The world's first open ‘web app' devices are about to hit the shelves in Europe and beyond and both the company and its backers hope that they will help to break the status quo and to usher in a new smartphone age.
Unlike existing smartphones, which require a consumer to buy into an operating system and its ecosystem of apps, Firefox OS devices can run apps hosted directly on websites as well as from a dedicated apps store. It means that if a user requires a specific function or service, rather than having to trawl through a list of potential apps and download them on the device, he or she can run an "adaptive app search" which Mozilla claims will transform the phone to meet the owner's needs at that particular moment in time. What that means is that apps or app content can run on a device without having to download and install the application first.
That's because the phones are optimized for HTML5, the coding language of the web, meaning that most web pages are automatically optimized for a Firefox phone.
"The launch of Firefox OS marks an incredibly exciting time for the Web. Firefox OS powers the first smartphones built entirely on Web technologies and will stimulate an inspiring new wave of innovation for the Web," says Jay Sullivan, Mozilla Chief Operating Officer. "We are proud to deliver an experience for first time smartphone users that will delight them and really put the power of the Web in people's hands."
But as well as building web pages, apps can be created in HTML5 and when the phones officially roll out they will be able to access a host of apps via the Firefox Marketplace across games, news and media, music and audio and productivity. By choosing HTML5 rather than a proprietary language, Mozilla is making the phones as accessible as possible. Any developer can write an app in HTML5 without first having to pay developers fees to access software developers' kits (SDK) or APIs (which cost thousands of dollars), meaning that budding app developers from emerging and developed markets alike can compete on an even playing field.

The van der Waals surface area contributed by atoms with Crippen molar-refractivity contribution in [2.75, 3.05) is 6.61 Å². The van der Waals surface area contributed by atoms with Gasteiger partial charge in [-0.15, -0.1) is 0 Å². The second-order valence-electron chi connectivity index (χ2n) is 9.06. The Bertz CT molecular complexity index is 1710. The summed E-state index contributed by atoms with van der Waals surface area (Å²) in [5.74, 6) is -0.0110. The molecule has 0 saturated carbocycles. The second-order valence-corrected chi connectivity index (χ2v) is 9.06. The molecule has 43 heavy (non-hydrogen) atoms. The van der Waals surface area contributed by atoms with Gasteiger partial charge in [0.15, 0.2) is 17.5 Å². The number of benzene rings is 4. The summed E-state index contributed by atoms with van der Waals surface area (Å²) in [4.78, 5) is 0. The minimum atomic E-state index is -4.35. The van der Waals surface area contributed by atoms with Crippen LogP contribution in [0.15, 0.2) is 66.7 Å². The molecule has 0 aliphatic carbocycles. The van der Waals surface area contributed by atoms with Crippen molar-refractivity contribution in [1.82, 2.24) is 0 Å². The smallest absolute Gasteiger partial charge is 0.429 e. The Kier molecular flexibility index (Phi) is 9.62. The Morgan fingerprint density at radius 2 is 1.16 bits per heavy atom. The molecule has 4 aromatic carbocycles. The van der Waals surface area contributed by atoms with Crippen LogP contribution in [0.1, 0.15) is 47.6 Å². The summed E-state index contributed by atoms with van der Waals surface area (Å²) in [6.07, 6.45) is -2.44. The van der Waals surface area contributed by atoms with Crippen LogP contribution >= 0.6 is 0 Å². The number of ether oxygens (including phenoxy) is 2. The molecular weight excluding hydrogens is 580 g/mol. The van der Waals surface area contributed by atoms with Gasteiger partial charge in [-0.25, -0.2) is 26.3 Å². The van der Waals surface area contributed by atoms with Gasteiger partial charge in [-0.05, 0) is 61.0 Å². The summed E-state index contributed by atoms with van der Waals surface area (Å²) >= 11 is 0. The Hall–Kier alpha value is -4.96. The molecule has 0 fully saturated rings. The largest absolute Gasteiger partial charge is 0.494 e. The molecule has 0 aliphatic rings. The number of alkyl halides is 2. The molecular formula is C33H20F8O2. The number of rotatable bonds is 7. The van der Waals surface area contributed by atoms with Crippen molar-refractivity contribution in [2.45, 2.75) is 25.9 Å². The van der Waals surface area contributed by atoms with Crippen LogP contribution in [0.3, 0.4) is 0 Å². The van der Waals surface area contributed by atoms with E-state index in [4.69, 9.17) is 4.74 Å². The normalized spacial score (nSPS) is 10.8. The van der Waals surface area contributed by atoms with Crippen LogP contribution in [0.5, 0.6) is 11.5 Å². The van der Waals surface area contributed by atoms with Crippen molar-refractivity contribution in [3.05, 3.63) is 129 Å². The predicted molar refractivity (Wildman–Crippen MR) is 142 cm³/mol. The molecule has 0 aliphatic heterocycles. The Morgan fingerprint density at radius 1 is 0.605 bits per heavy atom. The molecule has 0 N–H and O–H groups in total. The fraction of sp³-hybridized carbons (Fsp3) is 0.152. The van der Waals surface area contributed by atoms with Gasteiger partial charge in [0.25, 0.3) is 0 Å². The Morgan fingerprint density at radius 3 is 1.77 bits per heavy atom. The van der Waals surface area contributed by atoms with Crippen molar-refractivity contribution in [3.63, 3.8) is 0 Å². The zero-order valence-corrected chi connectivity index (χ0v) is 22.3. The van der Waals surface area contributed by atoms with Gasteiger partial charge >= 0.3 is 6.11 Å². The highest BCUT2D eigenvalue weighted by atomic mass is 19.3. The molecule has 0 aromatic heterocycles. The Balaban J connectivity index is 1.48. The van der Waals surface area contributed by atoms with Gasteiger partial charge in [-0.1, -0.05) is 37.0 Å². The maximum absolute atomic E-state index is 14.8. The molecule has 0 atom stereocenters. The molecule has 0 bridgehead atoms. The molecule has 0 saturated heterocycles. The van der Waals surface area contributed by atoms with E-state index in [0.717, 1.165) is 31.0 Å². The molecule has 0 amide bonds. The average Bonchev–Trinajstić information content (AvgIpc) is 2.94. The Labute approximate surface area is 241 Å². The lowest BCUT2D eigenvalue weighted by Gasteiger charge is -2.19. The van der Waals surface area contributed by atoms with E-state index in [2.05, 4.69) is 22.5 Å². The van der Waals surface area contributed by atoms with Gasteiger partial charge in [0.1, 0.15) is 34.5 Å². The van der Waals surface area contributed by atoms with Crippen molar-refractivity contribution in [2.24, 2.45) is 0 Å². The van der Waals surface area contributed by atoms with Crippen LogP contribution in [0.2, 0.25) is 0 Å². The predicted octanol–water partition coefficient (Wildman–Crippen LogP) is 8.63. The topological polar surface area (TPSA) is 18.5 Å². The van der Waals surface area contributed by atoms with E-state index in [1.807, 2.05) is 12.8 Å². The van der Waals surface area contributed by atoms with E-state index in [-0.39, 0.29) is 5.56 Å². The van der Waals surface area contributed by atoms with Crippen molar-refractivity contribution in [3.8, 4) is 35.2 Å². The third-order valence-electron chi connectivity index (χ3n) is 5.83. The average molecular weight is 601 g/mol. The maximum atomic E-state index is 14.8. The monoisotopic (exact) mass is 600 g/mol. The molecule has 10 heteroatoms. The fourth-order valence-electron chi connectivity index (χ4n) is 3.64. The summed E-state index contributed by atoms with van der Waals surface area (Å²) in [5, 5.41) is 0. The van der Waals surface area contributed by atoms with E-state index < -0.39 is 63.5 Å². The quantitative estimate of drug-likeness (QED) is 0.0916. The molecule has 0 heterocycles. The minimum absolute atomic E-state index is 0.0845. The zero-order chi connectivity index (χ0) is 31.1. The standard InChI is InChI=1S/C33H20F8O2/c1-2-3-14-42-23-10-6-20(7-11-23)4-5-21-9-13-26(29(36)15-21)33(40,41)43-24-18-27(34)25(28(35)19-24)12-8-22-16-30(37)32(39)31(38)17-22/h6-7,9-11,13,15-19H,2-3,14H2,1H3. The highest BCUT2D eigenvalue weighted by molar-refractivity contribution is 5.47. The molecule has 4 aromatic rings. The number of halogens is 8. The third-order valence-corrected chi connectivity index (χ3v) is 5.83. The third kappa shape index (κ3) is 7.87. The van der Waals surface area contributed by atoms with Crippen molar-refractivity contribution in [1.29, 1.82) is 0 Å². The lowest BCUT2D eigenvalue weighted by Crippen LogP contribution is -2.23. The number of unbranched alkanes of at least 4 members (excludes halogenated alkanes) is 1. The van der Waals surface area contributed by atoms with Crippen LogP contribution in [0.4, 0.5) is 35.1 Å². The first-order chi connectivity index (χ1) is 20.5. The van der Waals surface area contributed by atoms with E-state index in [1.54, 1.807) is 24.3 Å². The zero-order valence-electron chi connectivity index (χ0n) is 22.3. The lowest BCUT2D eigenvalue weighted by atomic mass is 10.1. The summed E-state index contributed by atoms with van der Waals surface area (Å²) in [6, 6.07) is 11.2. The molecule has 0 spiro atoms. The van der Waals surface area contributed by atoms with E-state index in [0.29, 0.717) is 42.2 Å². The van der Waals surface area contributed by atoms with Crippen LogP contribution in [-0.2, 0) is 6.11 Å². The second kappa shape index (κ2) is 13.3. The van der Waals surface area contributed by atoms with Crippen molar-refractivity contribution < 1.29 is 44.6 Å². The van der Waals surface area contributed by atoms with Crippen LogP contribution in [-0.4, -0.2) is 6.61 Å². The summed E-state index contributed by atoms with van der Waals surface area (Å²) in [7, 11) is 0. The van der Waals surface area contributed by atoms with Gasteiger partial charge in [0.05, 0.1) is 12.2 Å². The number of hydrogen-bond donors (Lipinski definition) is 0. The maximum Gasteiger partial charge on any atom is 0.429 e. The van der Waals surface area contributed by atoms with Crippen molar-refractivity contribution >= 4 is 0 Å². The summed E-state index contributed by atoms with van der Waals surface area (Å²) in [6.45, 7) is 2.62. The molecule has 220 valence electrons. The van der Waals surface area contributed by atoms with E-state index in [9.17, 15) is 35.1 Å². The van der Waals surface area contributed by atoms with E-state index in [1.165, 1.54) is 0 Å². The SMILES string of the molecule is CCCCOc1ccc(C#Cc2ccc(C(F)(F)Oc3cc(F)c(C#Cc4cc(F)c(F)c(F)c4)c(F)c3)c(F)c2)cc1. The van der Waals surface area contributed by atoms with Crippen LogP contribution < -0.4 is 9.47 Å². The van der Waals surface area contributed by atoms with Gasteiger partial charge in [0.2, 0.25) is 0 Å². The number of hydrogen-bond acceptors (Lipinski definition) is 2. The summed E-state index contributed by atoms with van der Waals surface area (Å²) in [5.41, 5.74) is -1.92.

As John Jackson, Research Vice President for IDC, explains: "Operators, OEMs, and developers are growing ever more interested in the emergence of a truly viable alternative mobile platform that offers them new economic opportunities independent of today's incumbents. Such a platform will have to meet challenging requirements in terms of robustness, scale, and openness. Mozilla and its partners are now moving definitively into the first wave of Firefox OS distribution. One of our recent surveys found Firefox OS to be more compelling to developers over Tizen, Blackberry and Kindle Fire, despite no commercial products being available yet. "
Apps already confirmed for the fledgling devices include EA Games titles, Facebook, Nokia Here, AccuWeather, SoundCloud and Twitter, plus a host of country and region-specific titles.
Mozilla and its partners believe that the phones will revolutionize the smartphone landscape. However, a quick glance at the latest Gartner figures, published in May, show that in the first quarter of 2013 of the 210 million devices sold globally, 156.1 million were Android and 38.3 million were iPhones, giving the two operating systems a combined 92.6 percent market share. BlackBerry and Windows Phone 8, who have been trying to break the two brands' hold for much longer, and with much larger R&D and marketing budgets, have a combined 5.9 percent global market share based on Q1's figures.
But the reason why Mozilla remains so upbeat about its phones is because it is targeting emerging smartphone markets where consumers are slowly moving from feature phones to smartphones but for whom reliable and easy-to-use handsets are of greater importance than being able to play Angry Birds or post their evening meal on Instagram.
And it is this focus on Central and Eastern Europe, Asia and Latin America that has enabled Firefox OS to develop such huge momentum and attract 20 top tier partners, including network operators Deutsche Telekom and Telefonica and manufacturers including Sony, LG, ZTE and Alcatel.
José María Álvarez Palette, Chief Operating Officer of Telefónica said: "We believe that smartphones need to be more open and that the Web is the platform for making this possible. Consumers should not be locked to any one system but have the choice to consume the content they want and the flexibility to be able to take it with them when they change devices. This week marks a key turning point for the industry as we launch the first commercial Firefox OS devices in Spain. This is just the beginning as we bring Firefox OS to more and more of our markets across an expanding range of smartphones."
As well as launching in Spain, the first Firefox OS handsets will also be arriving in Poland this week and by the end of the year will be available in Brazil, Colombia, Hungary, Mexico, Montenegro, Serbia and Venezuela.